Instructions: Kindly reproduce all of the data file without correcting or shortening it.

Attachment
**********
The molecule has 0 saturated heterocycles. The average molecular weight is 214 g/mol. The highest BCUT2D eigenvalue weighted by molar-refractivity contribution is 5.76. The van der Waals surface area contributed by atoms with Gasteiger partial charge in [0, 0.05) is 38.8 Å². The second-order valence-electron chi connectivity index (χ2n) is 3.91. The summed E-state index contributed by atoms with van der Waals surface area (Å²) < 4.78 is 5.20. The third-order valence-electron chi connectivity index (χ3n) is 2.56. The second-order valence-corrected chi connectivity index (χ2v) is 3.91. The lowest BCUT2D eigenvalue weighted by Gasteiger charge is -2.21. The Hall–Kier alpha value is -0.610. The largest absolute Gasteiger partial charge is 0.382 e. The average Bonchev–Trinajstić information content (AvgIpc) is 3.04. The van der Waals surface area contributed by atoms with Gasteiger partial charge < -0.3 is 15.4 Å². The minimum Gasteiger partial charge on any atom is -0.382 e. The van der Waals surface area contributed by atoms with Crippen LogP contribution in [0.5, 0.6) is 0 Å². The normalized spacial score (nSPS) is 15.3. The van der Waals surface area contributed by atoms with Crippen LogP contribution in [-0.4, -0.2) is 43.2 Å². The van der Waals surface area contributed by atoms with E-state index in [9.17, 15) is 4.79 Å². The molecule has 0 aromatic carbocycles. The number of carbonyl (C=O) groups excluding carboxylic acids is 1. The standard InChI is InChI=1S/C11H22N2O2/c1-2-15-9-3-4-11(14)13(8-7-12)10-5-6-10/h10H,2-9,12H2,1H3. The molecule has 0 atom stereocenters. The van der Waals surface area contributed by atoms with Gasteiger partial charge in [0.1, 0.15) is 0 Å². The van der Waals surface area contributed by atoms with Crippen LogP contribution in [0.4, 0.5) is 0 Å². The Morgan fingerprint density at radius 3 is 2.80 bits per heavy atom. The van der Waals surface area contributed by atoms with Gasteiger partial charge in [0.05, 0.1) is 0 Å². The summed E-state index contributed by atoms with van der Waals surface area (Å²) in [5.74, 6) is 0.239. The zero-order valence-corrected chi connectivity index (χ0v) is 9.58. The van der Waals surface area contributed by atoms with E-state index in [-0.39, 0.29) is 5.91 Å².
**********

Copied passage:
The molecule has 0 saturated heterocycles. The average molecular weight is 214 g/mol. The highest BCUT2D eigenvalue weighted by molar-refractivity contribution is 5.76. The van der Waals surface area contributed by atoms with Gasteiger partial charge in [0, 0.05) is 38.8 Å². The second-order valence-electron chi connectivity index (χ2n) is 3.91. The summed E-state index contributed by atoms with van der Waals surface area (Å²) < 4.78 is 5.20. The third-order valence-electron chi connectivity index (χ3n) is 2.56. The second-order valence-corrected chi connectivity index (χ2v) is 3.91. The lowest BCUT2D eigenvalue weighted by Gasteiger charge is -2.21. The Hall–Kier alpha value is -0.610. The largest absolute Gasteiger partial charge is 0.382 e. The average Bonchev–Trinajstić information content (AvgIpc) is 3.04. The van der Waals surface area contributed by atoms with Gasteiger partial charge < -0.3 is 15.4 Å². The minimum Gasteiger partial charge on any atom is -0.382 e. The van der Waals surface area contributed by atoms with Crippen LogP contribution in [0.5, 0.6) is 0 Å². The normalized spacial score (nSPS) is 15.3. The van der Waals surface area contributed by atoms with Crippen LogP contribution in [-0.4, -0.2) is 43.2 Å². The van der Waals surface area contributed by atoms with E-state index in [9.17, 15) is 4.79 Å². The molecule has 0 aromatic carbocycles. The number of carbonyl (C=O) groups excluding carboxylic acids is 1. The standard InChI is InChI=1S/C11H22N2O2/c1-2-15-9-3-4-11(14)13(8-7-12)10-5-6-10/h10H,2-9,12H2,1H3. The molecule has 0 atom stereocenters. The van der Waals surface area contributed by atoms with Gasteiger partial charge in [0.1, 0.15) is 0 Å². The van der Waals surface area contributed by atoms with Crippen LogP contribution in [0.4, 0.5) is 0 Å². The Morgan fingerprint density at radius 3 is 2.80 bits per heavy atom. The van der Waals surface area contributed by atoms with Gasteiger partial charge in [0.05, 0.1) is 0 Å². The summed E-state index contributed by atoms with van der Waals surface area (Å²) in [5.74, 6) is 0.239. The zero-order valence-corrected chi connectivity index (χ0v) is 9.58. The van der Waals surface area contributed by atoms with E-state index in [-0.39, 0.29) is 5.91 Å².